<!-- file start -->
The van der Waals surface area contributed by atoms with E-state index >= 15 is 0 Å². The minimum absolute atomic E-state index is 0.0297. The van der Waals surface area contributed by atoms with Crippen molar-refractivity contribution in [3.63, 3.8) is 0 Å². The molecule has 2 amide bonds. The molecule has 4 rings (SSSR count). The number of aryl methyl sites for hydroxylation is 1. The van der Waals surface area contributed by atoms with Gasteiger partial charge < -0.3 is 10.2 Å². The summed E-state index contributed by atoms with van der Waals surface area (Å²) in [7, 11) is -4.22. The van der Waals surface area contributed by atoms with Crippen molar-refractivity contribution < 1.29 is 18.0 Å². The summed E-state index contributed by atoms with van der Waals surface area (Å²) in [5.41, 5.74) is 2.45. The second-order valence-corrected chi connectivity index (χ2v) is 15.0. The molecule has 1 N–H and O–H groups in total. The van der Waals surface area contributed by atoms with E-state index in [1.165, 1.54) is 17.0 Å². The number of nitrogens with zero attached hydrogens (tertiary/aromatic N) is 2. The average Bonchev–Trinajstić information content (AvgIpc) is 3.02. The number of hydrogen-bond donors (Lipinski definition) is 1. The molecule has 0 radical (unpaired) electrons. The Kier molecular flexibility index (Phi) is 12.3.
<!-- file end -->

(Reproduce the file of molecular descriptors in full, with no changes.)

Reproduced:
The van der Waals surface area contributed by atoms with E-state index >= 15 is 0 Å². The minimum absolute atomic E-state index is 0.0297. The van der Waals surface area contributed by atoms with Crippen molar-refractivity contribution in [3.63, 3.8) is 0 Å². The molecule has 2 amide bonds. The molecule has 4 rings (SSSR count). The number of aryl methyl sites for hydroxylation is 1. The van der Waals surface area contributed by atoms with Gasteiger partial charge < -0.3 is 10.2 Å². The summed E-state index contributed by atoms with van der Waals surface area (Å²) in [7, 11) is -4.22. The van der Waals surface area contributed by atoms with Crippen molar-refractivity contribution < 1.29 is 18.0 Å². The summed E-state index contributed by atoms with van der Waals surface area (Å²) in [5.41, 5.74) is 2.45. The second-order valence-corrected chi connectivity index (χ2v) is 15.0. The molecule has 1 N–H and O–H groups in total. The van der Waals surface area contributed by atoms with E-state index in [1.165, 1.54) is 17.0 Å². The number of nitrogens with zero attached hydrogens (tertiary/aromatic N) is 2. The average Bonchev–Trinajstić information content (AvgIpc) is 3.02. The number of hydrogen-bond donors (Lipinski definition) is 1. The molecule has 0 radical (unpaired) electrons. The Kier molecular flexibility index (Phi) is 12.3.